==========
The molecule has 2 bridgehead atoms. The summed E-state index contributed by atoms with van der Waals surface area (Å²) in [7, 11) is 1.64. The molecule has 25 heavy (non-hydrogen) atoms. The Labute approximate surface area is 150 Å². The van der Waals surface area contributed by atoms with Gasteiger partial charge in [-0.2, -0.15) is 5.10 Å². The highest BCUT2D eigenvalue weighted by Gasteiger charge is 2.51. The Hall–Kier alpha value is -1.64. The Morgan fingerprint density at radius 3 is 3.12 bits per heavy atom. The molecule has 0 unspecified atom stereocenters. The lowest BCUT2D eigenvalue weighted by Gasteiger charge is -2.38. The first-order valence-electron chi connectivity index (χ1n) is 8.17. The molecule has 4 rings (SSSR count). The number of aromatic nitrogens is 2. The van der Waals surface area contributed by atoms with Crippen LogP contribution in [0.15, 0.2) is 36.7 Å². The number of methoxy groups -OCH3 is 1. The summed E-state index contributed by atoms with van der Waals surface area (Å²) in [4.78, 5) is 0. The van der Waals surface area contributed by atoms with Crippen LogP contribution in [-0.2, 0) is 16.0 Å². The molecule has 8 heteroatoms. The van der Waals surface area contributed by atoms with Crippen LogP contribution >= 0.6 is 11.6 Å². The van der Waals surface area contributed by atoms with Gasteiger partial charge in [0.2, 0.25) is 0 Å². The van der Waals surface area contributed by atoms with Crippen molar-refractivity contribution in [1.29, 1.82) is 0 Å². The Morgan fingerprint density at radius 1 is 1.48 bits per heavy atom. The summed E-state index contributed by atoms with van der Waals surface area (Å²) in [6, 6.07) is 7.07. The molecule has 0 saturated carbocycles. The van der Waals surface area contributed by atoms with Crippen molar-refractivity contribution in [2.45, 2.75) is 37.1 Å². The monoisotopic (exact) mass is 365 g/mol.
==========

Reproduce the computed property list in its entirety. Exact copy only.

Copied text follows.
The molecule has 2 bridgehead atoms. The summed E-state index contributed by atoms with van der Waals surface area (Å²) in [7, 11) is 1.64. The molecule has 25 heavy (non-hydrogen) atoms. The Labute approximate surface area is 150 Å². The van der Waals surface area contributed by atoms with Gasteiger partial charge in [-0.2, -0.15) is 5.10 Å². The highest BCUT2D eigenvalue weighted by Gasteiger charge is 2.51. The Hall–Kier alpha value is -1.64. The Morgan fingerprint density at radius 3 is 3.12 bits per heavy atom. The molecule has 0 unspecified atom stereocenters. The lowest BCUT2D eigenvalue weighted by Gasteiger charge is -2.38. The first-order valence-electron chi connectivity index (χ1n) is 8.17. The molecule has 4 rings (SSSR count). The number of aromatic nitrogens is 2. The van der Waals surface area contributed by atoms with Crippen LogP contribution in [0.15, 0.2) is 36.7 Å². The number of methoxy groups -OCH3 is 1. The summed E-state index contributed by atoms with van der Waals surface area (Å²) in [4.78, 5) is 0. The van der Waals surface area contributed by atoms with Crippen LogP contribution in [-0.2, 0) is 16.0 Å². The molecule has 8 heteroatoms. The van der Waals surface area contributed by atoms with Crippen LogP contribution >= 0.6 is 11.6 Å². The van der Waals surface area contributed by atoms with Gasteiger partial charge in [0.2, 0.25) is 0 Å². The van der Waals surface area contributed by atoms with Crippen molar-refractivity contribution in [1.29, 1.82) is 0 Å². The Morgan fingerprint density at radius 1 is 1.48 bits per heavy atom. The summed E-state index contributed by atoms with van der Waals surface area (Å²) in [6, 6.07) is 7.07. The molecule has 0 saturated carbocycles. The van der Waals surface area contributed by atoms with Crippen molar-refractivity contribution in [2.45, 2.75) is 37.1 Å². The monoisotopic (exact) mass is 365 g/mol.